Click to Skip Ad
Closing in...
Celebrating 17 Years of Film.Biz.Fans.

Toronto International Film Festival

  • Indiewire
    0 comments
    tweet
    15

    TIFF Futures: 'Wasteland' Director Rowan Athale On Why His Film is a British 'Ocean's Eleven'

    Whether it was the family-oriented films that his mother had pre-approved or the action flicks that his father snuck into the VCR, Rowan Athale loved the cinema. As the years passed and he grew and matured, so did his relationship with film. Gone were the days when he would simply watch commercials,...

    Read More »
  • Indiewire
    0 comments
    tweet
    28

    Helen Hunt Talks Baring All in 'The Sessions': "It's getting too late in my life to care about the small things."

    At Sundance this January, Academy Award-winner Helen Hunt courted the most attention she's received in over a decade for her brave and baring turn as a sex surrogate in "The Sessions" (then titled "The Surrogate").

    Read More »
  • Indiewire
    0 comments
    tweet
    7

    TIFF Capsule Review: 'Fill the Void'

    In the ultra-orthodox world of Jerusalem, Shira is 18 and plays the accordion in a kindergarten, and her family wants her to marry. She and her mother have their eyes on a handsome young man, but things get complicated when her older sister, Esther, dies in childbirth, and Esther’s husband, solemn, bearded Yochay, the father of a new baby, becomes the next eligible man. Director Rama Burshtein, the first woman from a Hasidic background to make a feature film, views Shira’s predicament from inside a religious community. Unlike the exposures of abuse and oppression that can be found in recent documentaries about women forced by o...

    Read More »
  • Indiewire
    0 comments
    tweet
    10

    TIFF Capsule Review: 'Thanks for Sharing'

    The directorial debut by "The Kids Are All Right" co-writer Stuart Blumberg, this ambitious comedy-drama about three men coping with sex addiction hits notes all the way up and down the scale. Often effective if inevitably erratic, the result finds room for everything from broad comedy to moments that strive for the darkness of "Shame," Steve McQueen’s far more severe take on the same subject. Mark Ruffalo gets the meatiest of the three central stories as Adam, a Manhattanite whose firm hold on his personal demons is tested when he falls for Phoebe (Gwyneth Paltrow), a woman who doesn’t know about his past. ...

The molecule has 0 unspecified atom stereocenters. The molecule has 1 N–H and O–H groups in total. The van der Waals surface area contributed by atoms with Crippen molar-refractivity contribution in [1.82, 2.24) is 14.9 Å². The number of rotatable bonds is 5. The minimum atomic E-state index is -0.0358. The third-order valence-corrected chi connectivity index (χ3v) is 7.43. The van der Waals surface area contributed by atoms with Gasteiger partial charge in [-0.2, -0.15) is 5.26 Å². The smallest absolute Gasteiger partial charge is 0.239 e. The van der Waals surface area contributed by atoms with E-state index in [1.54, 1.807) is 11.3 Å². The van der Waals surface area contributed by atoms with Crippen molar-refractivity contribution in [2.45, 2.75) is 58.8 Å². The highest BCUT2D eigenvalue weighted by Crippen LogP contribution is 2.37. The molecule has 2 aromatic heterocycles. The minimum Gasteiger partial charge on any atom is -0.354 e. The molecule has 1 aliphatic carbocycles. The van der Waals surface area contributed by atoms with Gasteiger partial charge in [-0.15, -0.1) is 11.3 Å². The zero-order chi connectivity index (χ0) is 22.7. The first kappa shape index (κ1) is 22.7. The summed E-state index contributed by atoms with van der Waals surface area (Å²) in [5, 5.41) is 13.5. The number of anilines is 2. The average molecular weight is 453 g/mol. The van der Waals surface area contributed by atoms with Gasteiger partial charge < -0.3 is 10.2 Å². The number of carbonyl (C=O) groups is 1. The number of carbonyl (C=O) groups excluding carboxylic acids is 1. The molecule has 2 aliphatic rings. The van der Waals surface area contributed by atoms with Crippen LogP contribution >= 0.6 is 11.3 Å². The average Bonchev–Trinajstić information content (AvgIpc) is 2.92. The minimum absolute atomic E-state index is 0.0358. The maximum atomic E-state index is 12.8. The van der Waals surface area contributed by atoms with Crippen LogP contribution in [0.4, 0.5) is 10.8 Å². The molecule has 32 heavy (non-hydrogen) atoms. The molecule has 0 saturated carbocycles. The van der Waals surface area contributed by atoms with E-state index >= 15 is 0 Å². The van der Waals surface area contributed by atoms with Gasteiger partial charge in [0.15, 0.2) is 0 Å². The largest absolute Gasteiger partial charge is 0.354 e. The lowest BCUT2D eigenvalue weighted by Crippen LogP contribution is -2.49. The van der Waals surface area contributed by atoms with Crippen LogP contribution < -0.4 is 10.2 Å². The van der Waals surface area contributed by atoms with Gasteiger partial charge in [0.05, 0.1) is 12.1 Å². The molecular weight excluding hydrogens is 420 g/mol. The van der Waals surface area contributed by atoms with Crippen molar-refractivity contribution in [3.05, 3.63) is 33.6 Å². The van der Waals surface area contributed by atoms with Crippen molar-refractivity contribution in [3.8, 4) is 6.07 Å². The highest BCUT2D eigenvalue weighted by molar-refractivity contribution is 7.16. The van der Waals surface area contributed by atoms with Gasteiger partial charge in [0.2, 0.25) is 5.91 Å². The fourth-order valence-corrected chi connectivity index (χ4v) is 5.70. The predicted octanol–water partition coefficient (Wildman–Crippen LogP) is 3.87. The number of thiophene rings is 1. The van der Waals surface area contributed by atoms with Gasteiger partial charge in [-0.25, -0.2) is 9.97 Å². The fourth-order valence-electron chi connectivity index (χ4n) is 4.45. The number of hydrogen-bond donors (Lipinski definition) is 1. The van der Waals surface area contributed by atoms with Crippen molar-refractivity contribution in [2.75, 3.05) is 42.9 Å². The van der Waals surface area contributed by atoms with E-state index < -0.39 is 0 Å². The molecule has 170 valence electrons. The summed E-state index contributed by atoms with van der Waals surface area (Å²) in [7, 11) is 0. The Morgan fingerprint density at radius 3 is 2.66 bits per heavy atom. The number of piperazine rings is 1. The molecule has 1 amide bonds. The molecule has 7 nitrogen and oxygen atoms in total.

Read More »
  • Indiewire
    6 comments
    tweet
    0

    Toronto Review: Juan Antonio Bayona's 'The Impossible' Is an Intense Realization of the 2004 Tsunami at Odds With Overstated Sentimentalism

    Bringing a blockbuster vision to a large scale disaster that demands it, Juan Antonio Bayona's "The Impossible" delivers a visceral treatment of the 2004 Indian Ocean tsunami only hampered by the overwrought sentimentalism of the survival tale at its center.

    Read More »
  • Indiewire
    1 comment
    tweet
    18

    TIFF Futures: Josh Boone Gets Personal With His Debut 'Writers,' Starring Greg Kinnear and Jennifer Connelly

    Having spent the majority of his childhood making movies on home video with his friends, first-time director Josh Boone is more than comfortable behind a camera.

    Read More »
  • Indiewire
    13 comments
    tweet
    0

    Toronto Review: Joss Whedon Turns Shakespeare Into an Airy Comedy With Lightweight 'Much Ado About Nothing'

    There's a certain irony to Joss Whedon's adaptation of "Much Ado About Nothing": While the script culls a beloved literary achievement more than 400 years old, it has relatively uncomplicated aims.

    Read More »
  • Indiewire
    0 comments
    tweet
    28

    TIFF Capsule Review: 'The Lebanese Rocket Society'

    Before the United States went to the moon, Lebanon had a space program. OK, what’s the punchline? This prodigiously researched film reminds you that the most improbable documentaries are often inspired by facts that you can’t make up.

    Read More »
  • Indiewire
    0 comments
    tweet
    7

    TIFF Capsule Review: 'Hannah Arendt'

    "Hannah Arendt" looks through a narrow window at the early 1960’s, when the German-born Jewish philosophy professor drew controversial conclusions in her 1963 New Yorker coverage of the Adolf Eichmann trial in Jerusalem. Arendt concluded that Eichmann, the runaway former Nazi official whom the Israelis kidnapped in Argentina in 1960, represented the "banality of evil," the bureaucratic willingness to follow the most evil of orders. She also pointed out that Jewish leaders helped organize deportation of Jews for the Nazis. In Margarethe von Trotta’s period drama, filmed in the grey tones of the time, we see A...

    Read More »
  • Indiewire
    3 comments
    tweet
    0

    Toronto Review: Making Light of Romantic Dysfunction, 'Silver Linings Playbook' Is David O. Russell's Funniest Film to Date

    David O. Russell's movies have always been lively affairs, but none maintain the same fluid comedic inspiration of "Silver Linings Playbook."

    Read More »

Latest Tweets


Follow us